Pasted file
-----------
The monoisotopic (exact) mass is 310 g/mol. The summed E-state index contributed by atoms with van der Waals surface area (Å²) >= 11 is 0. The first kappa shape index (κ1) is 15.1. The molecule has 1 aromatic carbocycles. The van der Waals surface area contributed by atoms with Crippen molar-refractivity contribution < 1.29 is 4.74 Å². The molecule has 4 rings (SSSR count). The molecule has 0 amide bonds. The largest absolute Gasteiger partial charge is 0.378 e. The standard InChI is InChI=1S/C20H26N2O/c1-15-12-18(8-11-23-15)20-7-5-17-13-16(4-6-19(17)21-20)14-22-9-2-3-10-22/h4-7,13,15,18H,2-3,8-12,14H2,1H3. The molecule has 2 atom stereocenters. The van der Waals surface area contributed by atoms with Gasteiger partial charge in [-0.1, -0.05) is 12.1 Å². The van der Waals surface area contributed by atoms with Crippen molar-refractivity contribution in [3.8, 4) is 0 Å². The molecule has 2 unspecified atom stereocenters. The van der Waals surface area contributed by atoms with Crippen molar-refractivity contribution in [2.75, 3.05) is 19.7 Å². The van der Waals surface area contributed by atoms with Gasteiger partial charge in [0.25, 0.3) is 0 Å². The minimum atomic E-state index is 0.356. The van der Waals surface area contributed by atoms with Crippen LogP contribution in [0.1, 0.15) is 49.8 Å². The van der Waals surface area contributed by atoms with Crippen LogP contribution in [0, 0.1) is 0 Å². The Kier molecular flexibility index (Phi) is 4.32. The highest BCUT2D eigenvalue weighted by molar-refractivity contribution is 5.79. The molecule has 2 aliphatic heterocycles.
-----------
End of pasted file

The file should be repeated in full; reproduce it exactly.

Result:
The monoisotopic (exact) mass is 310 g/mol. The summed E-state index contributed by atoms with van der Waals surface area (Å²) >= 11 is 0. The first kappa shape index (κ1) is 15.1. The molecule has 1 aromatic carbocycles. The van der Waals surface area contributed by atoms with Crippen molar-refractivity contribution < 1.29 is 4.74 Å². The molecule has 4 rings (SSSR count). The molecule has 0 amide bonds. The largest absolute Gasteiger partial charge is 0.378 e. The standard InChI is InChI=1S/C20H26N2O/c1-15-12-18(8-11-23-15)20-7-5-17-13-16(4-6-19(17)21-20)14-22-9-2-3-10-22/h4-7,13,15,18H,2-3,8-12,14H2,1H3. The molecule has 2 atom stereocenters. The van der Waals surface area contributed by atoms with Gasteiger partial charge in [-0.1, -0.05) is 12.1 Å². The van der Waals surface area contributed by atoms with Crippen molar-refractivity contribution in [3.8, 4) is 0 Å². The molecule has 2 unspecified atom stereocenters. The van der Waals surface area contributed by atoms with Crippen molar-refractivity contribution in [2.75, 3.05) is 19.7 Å². The van der Waals surface area contributed by atoms with Gasteiger partial charge in [0.25, 0.3) is 0 Å². The minimum atomic E-state index is 0.356. The van der Waals surface area contributed by atoms with Crippen LogP contribution in [0.1, 0.15) is 49.8 Å². The van der Waals surface area contributed by atoms with Crippen LogP contribution in [0, 0.1) is 0 Å². The Kier molecular flexibility index (Phi) is 4.32. The highest BCUT2D eigenvalue weighted by molar-refractivity contribution is 5.79. The molecule has 2 aliphatic heterocycles.